Author Topic: 1990s Far East Bracket: Verdicts  (Read 303003 times)

pixote

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Re: 1990s Far East Bracket: Verdicts
« Reply #2330 on: February 07, 2017, 05:59:12 AM »
Round Four Resurrection Review



Eagle Shooting Heroes  (Jeffrey Lau, 1993)
Won over Fong Sai Yuk II (verdict by sdedalus)
Won over Shall We Dance? (verdict by Bill Thompson)
Won over The King of Comedy (verdict by 1SO)
Lost to Hana-bi (verdict by BlueVoid)

This bracket has yielded a fantastic collection of reviews for Eagle Shooting Heroes (I always want to type Eagle Shooting Horses instead), covering the film from all angles. sdedalus' verdict provides a perfect overall description of the film, BlueVoid's rant captures the experience I expected to have, and 1SO's measured take reflects the experience I actually had (especially, "It's like a film based on a SNL sketch, a series of kind of funny but overlong SNL sketches."). I confess that the use of Asian titles in Bill Thompson's verdict created a barrier to my appreciation, especially when Ashes of Time was mentioned: "I donít know much about the correlation between Se Diu Ying Hung Ji Dung Sing Sai Jau and Dung Che Sai Duk." Anyway, Lau's commitment to sustained silliness is ultimately pretty endearing, and I admire the anything-goes comedic approaches that ranges from a laughably costumed dinosaur, gorilla, and eagle living together in a cave and adopting one of the Tony Leung's as a duck; to the anachronistic New Year's wish, "May the Sino-British Joint Declaration bring peace to all!" There's some great Sammo Hung fight choreography here, too, way better than you might expect in a film with this tone. The all-star cast is really fun to watch, despite presenting a great challenge to someone with my lack of facial recognition skills. Jacky Cheung has improved every film in this bracket that he's been a part of, and that's again the case here. All the "gay panic" humor walks a fine line between being progressive and being insulting, but it definitely made me cringe when one character (played my openly gay actor Leslie Cheung) throws up at the thought of kissing one of the Tony Leung's. (It's funnier in concept here on paper than it is in the movie.) All told, I enjoyed Eagle Shooting Heroes much more than I expected to (with Lau's Out of the Dark still a bracket lowlight for me), but you could have trimmed a full half of its running time without lessening my enjoyment at all.


Resurrection Standings (the top three films will earn resurrection)

Up next: The Wedding Banquet.

pixote
I think I'd love how awkward it'd be, or how awkward it should be.

pixote

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Re: 1990s Far East Bracket: Verdicts
« Reply #2331 on: February 08, 2017, 01:22:38 AM »
Round Four Resurrection Review



The Wedding Banquet  (Ang Lee, 1993)
Won over The Chinese Feast (verdict by Sam the Cinema Snob)
Won over The Strange Tale of Oyuki (verdict by Bondo)
Won over Green Fish (verdict by Jared)
Lost to Days of Being Wild (verdict by Sandy)

The basic premise of The Wedding Banquet ó gay man marries green-card-needing girl to maintain heterosexual illusion for visiting parents ó is the stuff of classic screwball comedy. Lee's film takes its story much more seriously than that, however, balancing a more mild-mannered style of comedy with genuine character drama. All the previous verdict seem to cite this balance as the film's main virtue. I don't think it really works at all, though. In striving equally for comedy and drama, the film too often gets caught between the two. Much of the first act is wasted taking the far-fetched premise too seriously, even though all effort to make it credible goes for naught. It's a relief to get to the second act, with the stage finally set for hilarity (or perhaps dramatic fireworks), but the screenplay never really twists the screws one way or another. The story just lays there, tepidly, too careful to go to either extreme. Only in the third act does the script finally make a choice ó opting for heartfelt drama over comedy ó but it's predicated on two more story twists that are too silly and predictable to sustain the emotional beats. They'd have worked well in a screwball comedy, but they undercut the attempt at drama. It's by no means an awful film, but I think it falls short of success. Richard Curtis should film a remake.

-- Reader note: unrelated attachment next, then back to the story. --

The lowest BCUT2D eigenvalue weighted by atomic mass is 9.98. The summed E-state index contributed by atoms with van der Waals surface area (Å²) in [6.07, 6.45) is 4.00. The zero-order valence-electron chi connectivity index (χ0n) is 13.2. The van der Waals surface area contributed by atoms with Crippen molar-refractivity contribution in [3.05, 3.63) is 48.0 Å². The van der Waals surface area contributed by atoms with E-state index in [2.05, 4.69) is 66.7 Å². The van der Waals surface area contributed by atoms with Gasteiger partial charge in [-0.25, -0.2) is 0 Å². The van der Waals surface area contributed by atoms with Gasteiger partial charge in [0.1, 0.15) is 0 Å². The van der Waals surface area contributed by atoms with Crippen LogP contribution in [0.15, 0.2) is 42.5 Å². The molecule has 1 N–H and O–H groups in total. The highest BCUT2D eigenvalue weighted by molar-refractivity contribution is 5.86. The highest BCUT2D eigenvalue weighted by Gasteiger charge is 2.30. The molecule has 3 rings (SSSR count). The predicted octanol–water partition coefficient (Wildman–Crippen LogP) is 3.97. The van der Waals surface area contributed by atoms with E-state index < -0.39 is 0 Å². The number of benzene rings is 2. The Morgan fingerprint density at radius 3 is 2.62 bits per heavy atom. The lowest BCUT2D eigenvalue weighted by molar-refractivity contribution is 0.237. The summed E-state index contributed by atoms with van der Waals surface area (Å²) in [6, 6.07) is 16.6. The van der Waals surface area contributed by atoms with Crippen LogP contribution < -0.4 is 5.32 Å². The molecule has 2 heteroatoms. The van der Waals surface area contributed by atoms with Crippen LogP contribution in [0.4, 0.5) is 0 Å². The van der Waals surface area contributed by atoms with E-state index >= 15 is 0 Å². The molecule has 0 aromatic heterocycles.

Resurrection Standings (the top three films will earn resurrection)

Up next: Jin-Roh: The Wolf Brigade.

pixote
« Last Edit: February 08, 2017, 01:24:46 AM by pixote »
I think I'd love how awkward it'd be, or how awkward it should be.

pixote

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Re: 1990s Far East Bracket: Verdicts
« Reply #2332 on: February 08, 2017, 01:36:15 AM »
Round Four Resurrection Review



Jin-Roh: The Wolf Brigade  (Okiura Hiroyuki, 1999)
Won over Dreams (verdict by THATguy)
Won over Minbo - or the Gentle Art of Japanese Extortion (verdict by Bondo)
Won over Swordsman II (verdict by 1SO)
Lost to Sonatine (verdict by Beavermoose)

I've already expressed by disappointment with this film in my Animation Marathon (which was really a 1999 Retrospots review). I won't bother to rehash those thoughts here. Instead I'll just call out the best quotes from the verdicts for this film. THATguy: "Overall, it stradles the line between action and contemplation piece, much like the Ghost in the Shell types, but in my opinion, it might just pull it off better than both." Bondo: "That said, they donít do a lot to justify the cause of the protestors/terrorists, which of course suits me just fine because I get to cheer for the authoritarians." 1SO: "There's a dream sequence here that horrifying in a way only animation can effectively pull off with the right kind of emotional distance." Beavermoose: "There is too much voice-over dialogue that seems unnatural, the script unnecessarily pushes the Red Riding Hood allegory so far down our throats with every word the characters speak when it is already so obvious from the movie's title and the character designs." pixote: "I just have issues."

Resurrection Standings (the top three films will earn resurrection)